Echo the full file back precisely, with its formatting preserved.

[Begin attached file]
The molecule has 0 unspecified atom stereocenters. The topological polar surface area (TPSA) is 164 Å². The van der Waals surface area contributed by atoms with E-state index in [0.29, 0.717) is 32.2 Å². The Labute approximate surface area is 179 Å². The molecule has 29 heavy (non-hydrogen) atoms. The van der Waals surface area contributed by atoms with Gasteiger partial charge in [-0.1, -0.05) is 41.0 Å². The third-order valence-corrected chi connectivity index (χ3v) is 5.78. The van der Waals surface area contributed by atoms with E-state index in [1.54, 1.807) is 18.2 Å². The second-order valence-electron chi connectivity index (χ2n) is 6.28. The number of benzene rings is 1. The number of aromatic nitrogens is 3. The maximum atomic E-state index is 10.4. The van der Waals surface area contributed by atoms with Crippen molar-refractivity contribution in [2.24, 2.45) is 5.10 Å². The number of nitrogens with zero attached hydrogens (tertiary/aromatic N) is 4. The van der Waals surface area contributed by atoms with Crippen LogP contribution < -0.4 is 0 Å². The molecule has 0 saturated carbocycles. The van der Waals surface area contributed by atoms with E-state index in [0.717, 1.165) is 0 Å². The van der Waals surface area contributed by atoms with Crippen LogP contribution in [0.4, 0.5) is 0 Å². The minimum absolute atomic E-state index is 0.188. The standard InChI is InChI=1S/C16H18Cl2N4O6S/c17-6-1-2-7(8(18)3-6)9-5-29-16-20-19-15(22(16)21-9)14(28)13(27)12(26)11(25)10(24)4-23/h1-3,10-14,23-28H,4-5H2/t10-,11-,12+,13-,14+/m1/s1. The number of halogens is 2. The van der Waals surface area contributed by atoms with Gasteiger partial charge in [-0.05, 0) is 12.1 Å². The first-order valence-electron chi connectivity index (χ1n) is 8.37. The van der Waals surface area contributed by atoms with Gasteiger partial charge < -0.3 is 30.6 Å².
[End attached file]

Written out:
The molecule has 0 unspecified atom stereocenters. The topological polar surface area (TPSA) is 164 Å². The van der Waals surface area contributed by atoms with E-state index in [0.29, 0.717) is 32.2 Å². The Labute approximate surface area is 179 Å². The molecule has 29 heavy (non-hydrogen) atoms. The van der Waals surface area contributed by atoms with Gasteiger partial charge in [-0.1, -0.05) is 41.0 Å². The third-order valence-corrected chi connectivity index (χ3v) is 5.78. The van der Waals surface area contributed by atoms with E-state index in [1.54, 1.807) is 18.2 Å². The second-order valence-electron chi connectivity index (χ2n) is 6.28. The number of benzene rings is 1. The number of aromatic nitrogens is 3. The maximum atomic E-state index is 10.4. The van der Waals surface area contributed by atoms with Crippen molar-refractivity contribution in [2.24, 2.45) is 5.10 Å². The number of nitrogens with zero attached hydrogens (tertiary/aromatic N) is 4. The van der Waals surface area contributed by atoms with Crippen LogP contribution < -0.4 is 0 Å². The molecule has 0 saturated carbocycles. The van der Waals surface area contributed by atoms with E-state index in [0.717, 1.165) is 0 Å². The van der Waals surface area contributed by atoms with Crippen LogP contribution in [0.4, 0.5) is 0 Å². The minimum absolute atomic E-state index is 0.188. The standard InChI is InChI=1S/C16H18Cl2N4O6S/c17-6-1-2-7(8(18)3-6)9-5-29-16-20-19-15(22(16)21-9)14(28)13(27)12(26)11(25)10(24)4-23/h1-3,10-14,23-28H,4-5H2/t10-,11-,12+,13-,14+/m1/s1. The number of halogens is 2. The van der Waals surface area contributed by atoms with Gasteiger partial charge in [-0.05, 0) is 12.1 Å². The first-order valence-electron chi connectivity index (χ1n) is 8.37. The van der Waals surface area contributed by atoms with Gasteiger partial charge < -0.3 is 30.6 Å².